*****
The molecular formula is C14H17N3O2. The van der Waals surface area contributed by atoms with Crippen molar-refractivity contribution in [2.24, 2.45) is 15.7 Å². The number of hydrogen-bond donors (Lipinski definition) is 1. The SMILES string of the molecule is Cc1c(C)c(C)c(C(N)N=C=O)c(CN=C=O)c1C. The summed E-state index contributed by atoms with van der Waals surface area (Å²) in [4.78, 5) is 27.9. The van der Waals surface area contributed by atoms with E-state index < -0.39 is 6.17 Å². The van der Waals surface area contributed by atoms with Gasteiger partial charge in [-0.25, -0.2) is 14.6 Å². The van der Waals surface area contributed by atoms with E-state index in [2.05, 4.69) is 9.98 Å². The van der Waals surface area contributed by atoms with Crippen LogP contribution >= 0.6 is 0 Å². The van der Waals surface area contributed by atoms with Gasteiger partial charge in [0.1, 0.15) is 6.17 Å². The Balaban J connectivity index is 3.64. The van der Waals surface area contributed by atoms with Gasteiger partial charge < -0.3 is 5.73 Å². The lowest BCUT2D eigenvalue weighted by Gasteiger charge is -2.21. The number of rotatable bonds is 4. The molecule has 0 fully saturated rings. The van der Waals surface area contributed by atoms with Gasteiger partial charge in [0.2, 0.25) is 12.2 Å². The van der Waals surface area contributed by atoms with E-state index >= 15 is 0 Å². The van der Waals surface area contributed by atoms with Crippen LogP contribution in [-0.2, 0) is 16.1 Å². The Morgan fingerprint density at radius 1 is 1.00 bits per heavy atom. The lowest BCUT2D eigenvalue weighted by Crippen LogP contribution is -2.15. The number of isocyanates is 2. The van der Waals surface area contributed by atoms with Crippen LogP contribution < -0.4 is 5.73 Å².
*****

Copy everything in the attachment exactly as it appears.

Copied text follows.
The molecular formula is C14H17N3O2. The van der Waals surface area contributed by atoms with Crippen molar-refractivity contribution in [2.24, 2.45) is 15.7 Å². The number of hydrogen-bond donors (Lipinski definition) is 1. The SMILES string of the molecule is Cc1c(C)c(C)c(C(N)N=C=O)c(CN=C=O)c1C. The summed E-state index contributed by atoms with van der Waals surface area (Å²) in [4.78, 5) is 27.9. The van der Waals surface area contributed by atoms with E-state index < -0.39 is 6.17 Å². The van der Waals surface area contributed by atoms with Gasteiger partial charge in [-0.25, -0.2) is 14.6 Å². The van der Waals surface area contributed by atoms with E-state index in [2.05, 4.69) is 9.98 Å². The van der Waals surface area contributed by atoms with Crippen LogP contribution >= 0.6 is 0 Å². The van der Waals surface area contributed by atoms with Gasteiger partial charge in [0.1, 0.15) is 6.17 Å². The Balaban J connectivity index is 3.64. The van der Waals surface area contributed by atoms with Gasteiger partial charge < -0.3 is 5.73 Å². The lowest BCUT2D eigenvalue weighted by Gasteiger charge is -2.21. The number of rotatable bonds is 4. The molecule has 0 fully saturated rings. The van der Waals surface area contributed by atoms with Gasteiger partial charge in [0.2, 0.25) is 12.2 Å². The van der Waals surface area contributed by atoms with E-state index >= 15 is 0 Å². The van der Waals surface area contributed by atoms with Crippen LogP contribution in [-0.2, 0) is 16.1 Å². The Morgan fingerprint density at radius 1 is 1.00 bits per heavy atom. The lowest BCUT2D eigenvalue weighted by Crippen LogP contribution is -2.15. The number of isocyanates is 2. The van der Waals surface area contributed by atoms with Crippen LogP contribution < -0.4 is 5.73 Å².